Rich kid, poor kid — all must, and can, get an education

What’s wrong with public education in America? Is it the poor quality of teachers — or maybe the low pay offered to teachers? The inflexibility of unions? An insufficiency of charter schools?

We’ve heard all of these, time and again, to explain what is inevitably described as the crisis in U.S. education.

But a couple of recent essays argue that these usual explanations are entirely wrong.

Sean F. Reardon, a professor education and sociology at Stanford, rejects the notion that U.S. education as a whole is slipping. “In fact,” he writes in the New York Times, “average test scores on the National Assessment of Educational Progress, the so-called National Report Card have been rising  — substantially in math and very slowly in reading — since the 1970s.”

But progress is not occurring in an equal fashion, Reardon says. There is a growing gulf in grades, test scores, graduation rates, college enrollment and completion.

It’s not a racial gap; the differences between whites and blacks have been narrowing slowly over the past 20 years.

The most dramatic disparities are  between the rich … and everyone else.

“The most potent development over the past three decades is that the test scores of children from high-income families have increased very rapidly,” Reardon writes. “The rich now outperform the middle class by as much as the middle class outperform the poor.”

Why?

“The academic gap is widening because rich students are increasingly entering kindergarten much better prepared to succeed in school than middle-class students. This difference in preparation persists through elementary and high school,” Reardon writes. He continues:

High-income families are increasingly focusing their resources — their money, time and knowledge of what it takes to be successful in school — on their children’s cognitive development and educational success. They are doing this because educational success is much more important than it used to be, even for the rich.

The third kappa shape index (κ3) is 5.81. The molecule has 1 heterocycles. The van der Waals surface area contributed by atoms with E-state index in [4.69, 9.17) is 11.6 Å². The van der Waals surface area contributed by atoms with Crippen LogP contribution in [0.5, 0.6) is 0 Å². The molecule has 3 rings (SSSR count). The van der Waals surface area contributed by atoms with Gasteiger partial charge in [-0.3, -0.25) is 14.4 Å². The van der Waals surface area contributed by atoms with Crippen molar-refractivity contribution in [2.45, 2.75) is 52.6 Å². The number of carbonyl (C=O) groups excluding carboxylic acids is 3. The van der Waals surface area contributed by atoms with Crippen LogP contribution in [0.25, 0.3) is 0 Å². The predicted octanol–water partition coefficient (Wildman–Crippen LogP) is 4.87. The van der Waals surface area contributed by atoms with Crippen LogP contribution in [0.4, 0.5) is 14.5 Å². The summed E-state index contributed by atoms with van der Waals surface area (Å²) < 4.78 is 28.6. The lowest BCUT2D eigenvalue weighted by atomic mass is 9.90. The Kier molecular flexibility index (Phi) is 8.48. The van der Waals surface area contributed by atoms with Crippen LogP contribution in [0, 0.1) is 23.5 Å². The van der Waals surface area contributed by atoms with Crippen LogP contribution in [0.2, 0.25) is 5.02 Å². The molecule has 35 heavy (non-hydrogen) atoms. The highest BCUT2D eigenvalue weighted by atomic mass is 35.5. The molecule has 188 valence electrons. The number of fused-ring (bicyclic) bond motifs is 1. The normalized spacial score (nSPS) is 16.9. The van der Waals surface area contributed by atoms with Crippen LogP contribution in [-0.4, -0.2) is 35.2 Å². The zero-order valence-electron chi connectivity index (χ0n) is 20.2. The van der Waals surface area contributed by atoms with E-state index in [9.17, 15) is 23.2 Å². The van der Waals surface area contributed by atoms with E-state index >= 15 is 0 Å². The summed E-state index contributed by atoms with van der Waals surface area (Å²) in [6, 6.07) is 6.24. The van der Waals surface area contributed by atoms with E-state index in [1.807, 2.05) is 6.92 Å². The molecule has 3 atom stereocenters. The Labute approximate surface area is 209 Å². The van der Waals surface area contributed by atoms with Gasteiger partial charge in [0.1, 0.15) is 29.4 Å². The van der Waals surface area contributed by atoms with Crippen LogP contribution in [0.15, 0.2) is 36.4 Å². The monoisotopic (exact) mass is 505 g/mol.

With a college degree insufficient to ensure a high-income job, or even a job as a barista, parents are now investing more time and money in their children’s cognitive development from the earliest ages….

Meanwhile, not only are the children of the rich doing better in school than even the children of the middle class, but the changing economy means that school success is increasingly necessary to future economic success, a worrisome mutual reinforcement of trends that is making our society more socially and economically immobile.

Meantime, a former history professor and high-school teacher named John Tierney sees a revolution emerging in K-12 public education — a massive, grassroots rejection of the accountability-based reform movement of the last dozen years.

Writing in The Atlantic, he says the weaknesses of the reform movement are becoming increasingly obvious:

Education policies based on standardization and uniformity tend to fail…

Policies based on distrust of teachers tend to fail…

Judging teachers’ performance by students’ test scores is both substantively and procedurally flawed.

What, then, is to be done?

We don’t have an “education problem.” The notion that we are “a nation at risk” from underachieving public schools is, as David Berliner asserts, errant “nonsense” and a pack of lies.

Rather, we have a poverty problem. The fact is that kids in resource-rich public school systems perform near the top on international measures. However, as David Sirota has reported, “The reason America’s overall scores on such tests are far lower is because high poverty schools produce far worse results — and as the most economically unequal society in the industrialized world, we have far more poverty than our competitors, bringing down our overall scores accordingly.” Addressing poverty and inequality are the keys to serving America’s educational needs.

We at Innovations for Learning are acutely aware that too many poor children enter the school system unprepared to learn. That’s the very problem we were created to address.

But we disagree that we must first fix such monumental problems as poverty and inequality if we are to see gains in education.

The work we’re doing in primary grades all across America is showing that if we focus on improving teachers’ tools, content and teaching methods, and provide teachers with adequate training and support, they can help students achieve — even those from high-poverty communities.

“I don’t deny that kids from advantaged communities will have life long advantages,” says Seth Weinberger, IFL’s founder and CEO, “but a basic education should be achievable for everyone.”

— Howard Goodman

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Posted on May 2, 2013, in IFL, Innovation, Philanthropy, Reading, Technology, Uncategorized, Volunteering and tagged , , , , , , , , , , , , , , , , , , , , , . Bookmark the permalink. Leave a comment.

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